Derek Parfit takes the central principle of his discussions of personal identity to be “reductionism”: that our existence and persistence are not basic facts, but consist in something else. A number of striking claims, including the famous unimportance of identity, are supposed to follow from it. But they don’t follow. The main principle in Parfit’s arguments is something far more contentious that is never mentioned: a capacious ontology of material things. But the capacious ontology makes trouble for Parfit: it weakens his claim about the unimportance of identity and undermines his arguments for the stronger claim he intended.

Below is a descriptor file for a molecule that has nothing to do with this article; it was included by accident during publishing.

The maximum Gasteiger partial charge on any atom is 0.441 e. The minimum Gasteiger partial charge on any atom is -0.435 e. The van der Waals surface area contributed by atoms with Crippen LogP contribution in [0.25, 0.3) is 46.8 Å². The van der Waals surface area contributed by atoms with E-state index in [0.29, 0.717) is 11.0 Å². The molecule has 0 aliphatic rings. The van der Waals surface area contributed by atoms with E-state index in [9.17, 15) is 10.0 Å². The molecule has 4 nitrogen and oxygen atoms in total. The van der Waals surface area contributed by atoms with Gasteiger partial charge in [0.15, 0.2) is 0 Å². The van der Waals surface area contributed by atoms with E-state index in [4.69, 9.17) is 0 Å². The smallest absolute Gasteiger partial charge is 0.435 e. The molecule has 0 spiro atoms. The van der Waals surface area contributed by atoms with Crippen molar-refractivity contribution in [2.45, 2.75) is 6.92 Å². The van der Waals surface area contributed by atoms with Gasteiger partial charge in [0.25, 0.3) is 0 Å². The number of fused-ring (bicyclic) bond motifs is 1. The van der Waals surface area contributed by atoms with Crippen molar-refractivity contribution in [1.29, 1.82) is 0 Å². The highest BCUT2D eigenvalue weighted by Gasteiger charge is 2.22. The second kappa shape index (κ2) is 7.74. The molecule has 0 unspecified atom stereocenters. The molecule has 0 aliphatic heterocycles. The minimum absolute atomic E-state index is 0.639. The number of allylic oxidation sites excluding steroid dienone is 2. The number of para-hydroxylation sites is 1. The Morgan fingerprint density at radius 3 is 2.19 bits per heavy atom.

Derek Parfit’s discussions of personal identity have been enormously influential. His most celebrated claim is that our numerical identity over time has no importance in itself: a future person’s being me rather than someone else is no reason for me to have any special concern for him.
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